At the same time, China, typically regarded as one of the world’s major polluters, is now also cultivating renewable energy. China now retains the world’s second largest solar cell producer, Suntech, and the world’s seventh largest wind power turbine company, Goldwind.

Along with the rapid growth of the green market, an increasing number of foreign companies are accelerating efforts to create new profit opportunities. Toyota, for example, has engaged in green projects since the early 1990s centering on automobiles, the world’s main source of air pollution. Ever since it succeeded in commercializing the world’s first mass market hybrid vehicle “Prius” in 1997, Toyota has released a total of 12 hybrid cars, with cumulative sales estimated to have surpassed 1.5 million vehicles.

Another example is Russia’s Gazprom. Under the banner of “carbon neutrality” the world’s largest natural gas producer has pursued a strategy of linking exports of natural gas with carbon emission rights. “Carbon neutral” refers to activities that neutralize the effect of corporate CO2 emissions. To neutralize CO2 emissions, businesses can purchase carbon emission rights, invest in new renewable energy, or plant new trees, so that their business activities do not, on balance, contribute to global warming.

Thus far, we have examined how the world’s major countries and companies cope with the coming era of green growth. Let’s turn to domestic companies in Korea. SERI has developed a green competitiveness index aimed at diagnosing green competitiveness among the world’s major countries, including Korea, Japan, the EU and the US. Among the 15 countries, Korea was ranked No. 11 in terms of green competitiveness.

Notably, Korea was positioned at No. 13 in the low carbon emissions index, indicating that the country is not fully utilizing new renewable energy and lags in energy efficiency.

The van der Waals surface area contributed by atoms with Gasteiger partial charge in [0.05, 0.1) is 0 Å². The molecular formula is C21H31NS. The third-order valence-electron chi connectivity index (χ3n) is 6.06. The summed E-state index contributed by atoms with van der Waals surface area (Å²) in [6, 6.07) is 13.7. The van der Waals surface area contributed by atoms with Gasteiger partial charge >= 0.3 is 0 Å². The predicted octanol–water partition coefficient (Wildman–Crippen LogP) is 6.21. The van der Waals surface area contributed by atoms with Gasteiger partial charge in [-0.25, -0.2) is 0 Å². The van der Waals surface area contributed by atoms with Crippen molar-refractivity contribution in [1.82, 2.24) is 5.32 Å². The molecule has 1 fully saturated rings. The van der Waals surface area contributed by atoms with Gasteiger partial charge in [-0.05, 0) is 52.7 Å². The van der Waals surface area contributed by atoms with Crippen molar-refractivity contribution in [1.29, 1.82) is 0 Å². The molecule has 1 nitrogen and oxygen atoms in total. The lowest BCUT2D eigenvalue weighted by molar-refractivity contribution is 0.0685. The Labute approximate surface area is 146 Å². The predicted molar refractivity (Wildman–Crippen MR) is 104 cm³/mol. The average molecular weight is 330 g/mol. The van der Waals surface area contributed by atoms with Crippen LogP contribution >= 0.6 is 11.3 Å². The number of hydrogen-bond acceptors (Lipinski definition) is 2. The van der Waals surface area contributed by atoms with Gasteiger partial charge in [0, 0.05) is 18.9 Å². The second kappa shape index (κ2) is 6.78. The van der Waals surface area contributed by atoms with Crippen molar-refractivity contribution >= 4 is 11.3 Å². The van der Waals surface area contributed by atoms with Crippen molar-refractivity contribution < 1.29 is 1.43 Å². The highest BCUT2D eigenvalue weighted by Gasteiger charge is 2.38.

When it comes to the green industrialization index, however, Korea was comparatively well positioned at No. 8, indicating that the domestic businesses have better competitiveness in environmental management and the creation of earnings in environmental industries. This can be interpreted as indicating Korea has a certain level of potential for green growth.

Green industry is emerging as a growth engine for the future of interest to both developed economies as well as recently industrialized countries like China.

Since green industry is still in its infant stages, there is as of yet no clear market leader, and there is ample opportunity for domestic companies to take a leading role. Accordingly, instead of regarding environmental issues only as a burden, the government and companies need to take a more proactive approach towards green industry as a promising source of revenue in the future.

To this end, the government needs to improve its legal and regulatory infrastructure. It also needs to establish a concrete strategy for the development of green industry on the basis of three factors: technology, industry, and export competitiveness. Businesses will also need to make maximum use of their capabilities to explore new business opportunities in the emerging green market, while strengthening green marketing aimed at promoting a more environment-friendly image.

Thank you for watching. I’m Jee-Hoon Lee.